This piece was written about a year ago, but the two statistics from Sloan should be read again. During the past year, we have plenty of anecdotal evidence to support their findings:

There are a lot of options and factors to consider when preparing for retirement. It’s no longer just about the size of your nest egg. It’s about adequate insurance coverage, strategies to maximize your social security benefits (interesting story here), strategies to minimize taxes, and weighing your needs for Long Term Care insurance. And that’s just to name a few.

Of course, another option to consider is when to retire. Given the state of the economy and the fact that people are healthier and living longer than ever before, more and more people are pushing retirement back. Here are a few interesting statistics coming from the Sloan Center on Aging & Work at Boston College:

“Fewer Older Workers Expect to Retire at 62 or 65. According to a 2012 analysis of data from the Health and Retirement Survey, ‘a declining percentage of Americans are expecting to retire at 62 and 65. In 2006, 7.4 percent of people [over the age of 50] said they plan to stop working at 62, but by 2010 it had dropped to 4.9 percent. In 2006, 16.1 percent people expected to retire at 65, but in 2010, 14.6 percent planned to do so. Conversely, expected retirement at 66 has increased from 2.9 percent in 2006 to 4 percent in 2010.'”

And coming from the same outfit:

“One-fifth of U.S. Workers Say They Don’t Plan to Stop Working According to the 2011 Sun-Life Unretirement Index, when asked at what age they plan to stop working, 20% of American workers stated ‘Never. I think I’ll always work in some capacity.'”

Five strategies to fix the biggest problem with your portfolio

The single greatest factor to affect your financial goals for retirement has nothing to do with investment options, asset allocations, bonds or stocks. Rather, it’s the amount you save for retirement year over year. And yet, many struggle to save for retirement despite the facts. Business Insider recently published an excellent article that detailed some of the reasons why individuals are not saving enough for retirement.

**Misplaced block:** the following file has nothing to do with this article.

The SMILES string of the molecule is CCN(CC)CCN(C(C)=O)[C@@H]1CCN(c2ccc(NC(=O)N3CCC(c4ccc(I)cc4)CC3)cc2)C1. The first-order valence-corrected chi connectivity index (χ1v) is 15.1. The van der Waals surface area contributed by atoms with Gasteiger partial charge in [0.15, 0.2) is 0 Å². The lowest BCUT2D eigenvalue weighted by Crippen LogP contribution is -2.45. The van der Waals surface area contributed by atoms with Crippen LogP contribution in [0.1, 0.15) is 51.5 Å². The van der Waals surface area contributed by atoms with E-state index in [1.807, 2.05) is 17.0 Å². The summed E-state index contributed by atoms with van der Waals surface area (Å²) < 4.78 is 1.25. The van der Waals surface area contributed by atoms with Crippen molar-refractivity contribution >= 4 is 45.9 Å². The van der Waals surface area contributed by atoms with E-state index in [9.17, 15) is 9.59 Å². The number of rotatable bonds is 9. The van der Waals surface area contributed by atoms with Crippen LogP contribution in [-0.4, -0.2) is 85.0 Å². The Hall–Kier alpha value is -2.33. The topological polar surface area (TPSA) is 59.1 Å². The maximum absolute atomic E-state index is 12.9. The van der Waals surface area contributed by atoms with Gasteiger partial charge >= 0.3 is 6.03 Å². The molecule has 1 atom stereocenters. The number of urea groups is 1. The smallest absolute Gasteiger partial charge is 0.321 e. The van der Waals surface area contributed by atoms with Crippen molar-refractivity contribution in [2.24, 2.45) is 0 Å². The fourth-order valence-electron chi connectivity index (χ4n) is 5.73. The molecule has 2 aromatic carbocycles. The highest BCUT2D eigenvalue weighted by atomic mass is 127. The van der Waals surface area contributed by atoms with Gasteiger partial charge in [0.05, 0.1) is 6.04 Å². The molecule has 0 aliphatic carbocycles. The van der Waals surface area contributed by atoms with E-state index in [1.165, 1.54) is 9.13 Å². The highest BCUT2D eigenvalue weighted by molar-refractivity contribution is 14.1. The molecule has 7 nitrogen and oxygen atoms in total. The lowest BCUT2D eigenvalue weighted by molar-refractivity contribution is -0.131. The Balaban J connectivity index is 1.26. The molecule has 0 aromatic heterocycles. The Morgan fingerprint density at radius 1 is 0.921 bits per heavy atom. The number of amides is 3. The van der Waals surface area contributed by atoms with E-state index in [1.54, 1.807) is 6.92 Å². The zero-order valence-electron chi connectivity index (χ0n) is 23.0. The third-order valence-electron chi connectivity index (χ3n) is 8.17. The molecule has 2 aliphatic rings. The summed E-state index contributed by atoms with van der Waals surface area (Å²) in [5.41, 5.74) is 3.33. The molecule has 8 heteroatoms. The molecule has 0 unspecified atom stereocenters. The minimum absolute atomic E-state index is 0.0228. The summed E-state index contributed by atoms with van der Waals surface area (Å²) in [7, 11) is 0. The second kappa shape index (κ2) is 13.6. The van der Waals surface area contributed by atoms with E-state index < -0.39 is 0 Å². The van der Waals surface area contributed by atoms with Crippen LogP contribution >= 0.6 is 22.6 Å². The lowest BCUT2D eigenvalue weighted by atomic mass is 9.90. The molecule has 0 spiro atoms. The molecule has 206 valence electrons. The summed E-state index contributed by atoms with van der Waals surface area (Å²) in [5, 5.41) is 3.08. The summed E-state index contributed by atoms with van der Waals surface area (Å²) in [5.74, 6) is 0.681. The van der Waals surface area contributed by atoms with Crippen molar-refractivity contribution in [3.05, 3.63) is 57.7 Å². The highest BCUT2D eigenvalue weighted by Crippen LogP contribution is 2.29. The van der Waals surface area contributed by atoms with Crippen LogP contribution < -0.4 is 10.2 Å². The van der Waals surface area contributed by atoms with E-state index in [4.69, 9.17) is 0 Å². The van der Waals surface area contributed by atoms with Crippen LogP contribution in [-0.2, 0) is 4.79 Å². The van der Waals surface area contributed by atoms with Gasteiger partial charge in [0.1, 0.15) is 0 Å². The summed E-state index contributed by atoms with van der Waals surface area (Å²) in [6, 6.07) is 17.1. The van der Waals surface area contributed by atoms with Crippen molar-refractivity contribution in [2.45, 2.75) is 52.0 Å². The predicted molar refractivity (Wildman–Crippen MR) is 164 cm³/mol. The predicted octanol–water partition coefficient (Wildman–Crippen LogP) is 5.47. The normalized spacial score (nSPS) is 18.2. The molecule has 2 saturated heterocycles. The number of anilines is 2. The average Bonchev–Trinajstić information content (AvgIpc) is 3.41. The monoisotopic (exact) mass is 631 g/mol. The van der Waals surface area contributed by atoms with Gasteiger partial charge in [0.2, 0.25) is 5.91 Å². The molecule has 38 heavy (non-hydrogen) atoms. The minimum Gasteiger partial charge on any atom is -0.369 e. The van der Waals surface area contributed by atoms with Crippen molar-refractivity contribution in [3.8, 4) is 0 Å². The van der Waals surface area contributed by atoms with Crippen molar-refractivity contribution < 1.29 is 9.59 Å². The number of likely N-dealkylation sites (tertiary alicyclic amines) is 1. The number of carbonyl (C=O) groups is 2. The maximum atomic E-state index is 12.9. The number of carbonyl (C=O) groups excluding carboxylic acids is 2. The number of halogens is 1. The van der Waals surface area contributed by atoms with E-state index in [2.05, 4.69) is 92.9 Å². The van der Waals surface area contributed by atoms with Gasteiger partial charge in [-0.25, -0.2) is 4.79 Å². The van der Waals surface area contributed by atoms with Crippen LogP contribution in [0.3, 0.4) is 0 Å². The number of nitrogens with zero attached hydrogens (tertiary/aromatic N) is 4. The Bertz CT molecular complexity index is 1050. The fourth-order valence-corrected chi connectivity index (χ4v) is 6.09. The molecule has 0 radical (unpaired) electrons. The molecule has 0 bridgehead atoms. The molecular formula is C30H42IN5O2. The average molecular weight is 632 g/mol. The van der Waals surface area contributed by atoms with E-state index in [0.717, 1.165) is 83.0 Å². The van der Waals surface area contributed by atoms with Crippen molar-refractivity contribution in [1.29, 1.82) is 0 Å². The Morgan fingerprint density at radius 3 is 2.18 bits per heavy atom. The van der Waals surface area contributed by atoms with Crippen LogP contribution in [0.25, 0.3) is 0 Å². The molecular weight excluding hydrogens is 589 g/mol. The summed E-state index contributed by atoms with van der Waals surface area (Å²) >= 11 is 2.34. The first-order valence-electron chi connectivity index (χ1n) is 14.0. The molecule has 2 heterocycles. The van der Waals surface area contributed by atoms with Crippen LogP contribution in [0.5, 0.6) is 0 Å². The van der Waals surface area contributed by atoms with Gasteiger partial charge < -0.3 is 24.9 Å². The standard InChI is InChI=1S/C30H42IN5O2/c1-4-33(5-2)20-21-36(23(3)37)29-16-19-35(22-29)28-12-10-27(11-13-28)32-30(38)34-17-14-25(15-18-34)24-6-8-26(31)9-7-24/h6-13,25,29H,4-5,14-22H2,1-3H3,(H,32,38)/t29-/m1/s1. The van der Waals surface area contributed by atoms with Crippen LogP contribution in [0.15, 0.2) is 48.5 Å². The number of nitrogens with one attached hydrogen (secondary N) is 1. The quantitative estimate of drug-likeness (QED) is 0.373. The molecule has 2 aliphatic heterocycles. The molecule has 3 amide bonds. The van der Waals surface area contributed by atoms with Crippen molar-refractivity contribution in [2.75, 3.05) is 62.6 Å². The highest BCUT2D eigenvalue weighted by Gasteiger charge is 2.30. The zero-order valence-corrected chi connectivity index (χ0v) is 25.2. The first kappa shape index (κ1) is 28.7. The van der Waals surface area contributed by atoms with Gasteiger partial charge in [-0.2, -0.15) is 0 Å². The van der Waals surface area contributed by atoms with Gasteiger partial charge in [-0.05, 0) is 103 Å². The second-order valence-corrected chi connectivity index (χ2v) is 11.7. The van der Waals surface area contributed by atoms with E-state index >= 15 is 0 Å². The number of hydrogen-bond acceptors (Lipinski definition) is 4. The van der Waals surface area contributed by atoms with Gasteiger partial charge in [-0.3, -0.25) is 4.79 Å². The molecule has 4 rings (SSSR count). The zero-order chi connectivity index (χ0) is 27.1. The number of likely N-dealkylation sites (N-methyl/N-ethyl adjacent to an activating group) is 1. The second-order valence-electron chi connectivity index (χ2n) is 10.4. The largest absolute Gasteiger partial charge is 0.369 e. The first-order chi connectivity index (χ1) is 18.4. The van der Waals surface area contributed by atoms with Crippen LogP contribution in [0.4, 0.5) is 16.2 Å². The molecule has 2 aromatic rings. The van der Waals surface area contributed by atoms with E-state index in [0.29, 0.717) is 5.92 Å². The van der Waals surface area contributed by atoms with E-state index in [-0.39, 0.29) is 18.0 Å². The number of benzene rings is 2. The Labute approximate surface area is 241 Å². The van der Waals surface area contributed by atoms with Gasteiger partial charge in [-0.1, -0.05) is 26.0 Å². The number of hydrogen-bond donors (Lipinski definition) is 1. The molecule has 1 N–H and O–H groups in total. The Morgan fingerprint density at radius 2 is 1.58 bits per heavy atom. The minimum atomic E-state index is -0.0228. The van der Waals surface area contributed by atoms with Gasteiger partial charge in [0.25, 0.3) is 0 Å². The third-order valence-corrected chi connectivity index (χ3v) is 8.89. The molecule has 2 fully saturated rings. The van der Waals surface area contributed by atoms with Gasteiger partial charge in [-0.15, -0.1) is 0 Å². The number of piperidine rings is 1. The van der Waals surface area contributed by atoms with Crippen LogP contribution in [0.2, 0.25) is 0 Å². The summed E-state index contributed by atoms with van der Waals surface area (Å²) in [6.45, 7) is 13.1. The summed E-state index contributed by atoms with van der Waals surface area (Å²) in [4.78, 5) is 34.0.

So now you know why you aren’t saving enough, here are a few top strategies you can use to improve how you save for retirement:

1) Aim to save about 10% of your gross pay for retirement. It’s a rule of thumb – if you’re starting to save later in life, that rate will have to be higher.

2) Double check that you are taking advantage of matching programs with your employer’s 401k.

3) Save in addition to your 401k contributions. Just because you’ve maxed out your matching contribution, doesn’t mean that you should stop there. Consider opening a Roth IRA to save more.

4) Track expenses. To reiterate one of the tips in the article, by reducing how much you spend on non-essential expenses you can end up with a nice contribution to your retirement accounts. You can track expenses yourself or use a site like

5) Set up systematic contributions. It’s very easy to link your checking account to your retirement account and have contributions made to your investment account automatically. You can even explore the option of a payroll deduction.

Regardless of the strategy you adopt, remember that it will require self control. It’s very easy to shift dollars you earmarked for retirement to pay for that unexpected expense. Develop a plan, stick to it and review it periodically.